Reading for Sunday, 29 March

While this chapter is very familiar to me, and the accompanying scene in the Bondarchuk movie, I still find it remarkably difficult to read. I’m not squeamish, but there is something quite horrific about this particular chapter.

I think because here we have, the quite deliberate taking of life. On the battlefield, there is a lot of carnage as well, but you can always be a little bit more removed from the whole thing – soldiers fire bullets in the general direction of other soldiers, cannons take out a group of people impersonally.

But this is the ultimate in bringing death to someone else. The executioner knows exactly who they’re going to kill and the person on the receiving end knows full well they’re going to die.

What’s made worse is that there’s no real reason given until the last paragraph for the execution, so there’s no sense of justice in any of this. It’s just slaughter. Tolstoy interestingly portrays it as something that neither the French nor the Russians want to partake in, but nonetheless, it’s happening.

It’s another one of his times, I think, where he tries to show that the flow of history just rolls along, and we end up doing things that we wouldn’t otherwise do, because that’s the way everyone’s actions have driven us to this point.

I still like the idea that someone out there had the influence to put a stop to this and chose not to – to actually make someone responsible for this – but then this isn’t my book.

However, I’m sure we all breathed a sigh of relief (even though you all read it weeks ago) that Pierre is alive and well.


2 thoughts on “One-Year War and Peace 12.11 – Firing Squad

  1. Yes, it’s certainly a gruesome scene Matt and, as with you, the same scene from Bondarchuk came very much to mind when I read this again. The meaninglessness and horror of it all is just so strong, in pretty well evey sentence of this chapter.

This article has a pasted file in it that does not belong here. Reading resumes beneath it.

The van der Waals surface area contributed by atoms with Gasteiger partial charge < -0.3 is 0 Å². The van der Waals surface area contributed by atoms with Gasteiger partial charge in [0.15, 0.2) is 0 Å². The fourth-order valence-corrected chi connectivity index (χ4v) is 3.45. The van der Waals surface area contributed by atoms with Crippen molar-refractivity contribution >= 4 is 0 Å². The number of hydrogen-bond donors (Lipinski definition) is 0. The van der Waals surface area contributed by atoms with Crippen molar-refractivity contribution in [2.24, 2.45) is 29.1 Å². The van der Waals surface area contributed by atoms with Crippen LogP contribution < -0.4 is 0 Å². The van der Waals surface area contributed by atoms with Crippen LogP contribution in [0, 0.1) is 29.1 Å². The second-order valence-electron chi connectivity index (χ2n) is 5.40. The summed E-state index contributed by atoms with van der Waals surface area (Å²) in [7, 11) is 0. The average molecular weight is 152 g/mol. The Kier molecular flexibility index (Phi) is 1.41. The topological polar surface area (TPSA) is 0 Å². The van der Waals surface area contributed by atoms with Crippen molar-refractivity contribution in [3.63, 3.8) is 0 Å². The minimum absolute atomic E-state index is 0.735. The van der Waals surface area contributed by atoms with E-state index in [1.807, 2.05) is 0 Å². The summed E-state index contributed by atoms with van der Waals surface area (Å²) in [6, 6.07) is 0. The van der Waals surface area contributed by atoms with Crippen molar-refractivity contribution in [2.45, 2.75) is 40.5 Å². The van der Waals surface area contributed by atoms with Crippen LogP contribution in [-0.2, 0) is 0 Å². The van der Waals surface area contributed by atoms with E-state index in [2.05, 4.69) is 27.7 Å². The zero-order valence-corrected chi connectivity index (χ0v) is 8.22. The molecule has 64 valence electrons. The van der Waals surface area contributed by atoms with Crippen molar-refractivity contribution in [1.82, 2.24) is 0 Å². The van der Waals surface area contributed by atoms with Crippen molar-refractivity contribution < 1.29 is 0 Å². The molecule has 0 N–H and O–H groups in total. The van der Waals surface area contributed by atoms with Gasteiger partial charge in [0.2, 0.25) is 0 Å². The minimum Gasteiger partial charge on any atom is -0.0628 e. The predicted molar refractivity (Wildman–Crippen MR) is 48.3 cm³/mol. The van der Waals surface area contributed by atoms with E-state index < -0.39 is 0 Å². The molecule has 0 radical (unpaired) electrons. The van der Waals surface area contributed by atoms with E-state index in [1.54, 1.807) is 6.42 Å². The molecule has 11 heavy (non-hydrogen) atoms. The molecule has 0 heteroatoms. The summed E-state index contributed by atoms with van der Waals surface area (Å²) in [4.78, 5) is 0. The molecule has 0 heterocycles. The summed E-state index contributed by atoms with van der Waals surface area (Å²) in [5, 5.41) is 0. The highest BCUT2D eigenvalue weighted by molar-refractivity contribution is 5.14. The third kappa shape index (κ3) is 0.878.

I kind of see your point about wanting there to be “someone” who was responsible for this, “someone” who could have stopped it – but I think I prefer it told the way it’s told here because I do tend to think that that is very much how these things go … some of the most horrific things that people do to one another, especially that people “officially” do to one another, are not just under the whim or control of one person. They are horrible, and eveyone is horrified by them, but no one is responsible for them – and that, I think, is the most horrifying bit of all.

    But, as I’ve mentioned before when we’ve discussed this issue, I don’t think Tolstoy is telling us that we are, or should be, just passive participants in it all – but rather that we are, each and every one of us, part of the tide and it’s only collectively that we can change things. To me, then Tolstoy’s doctrine on these matters is not a pessimistic, defeatist one, but rather a rallying cry to take action.

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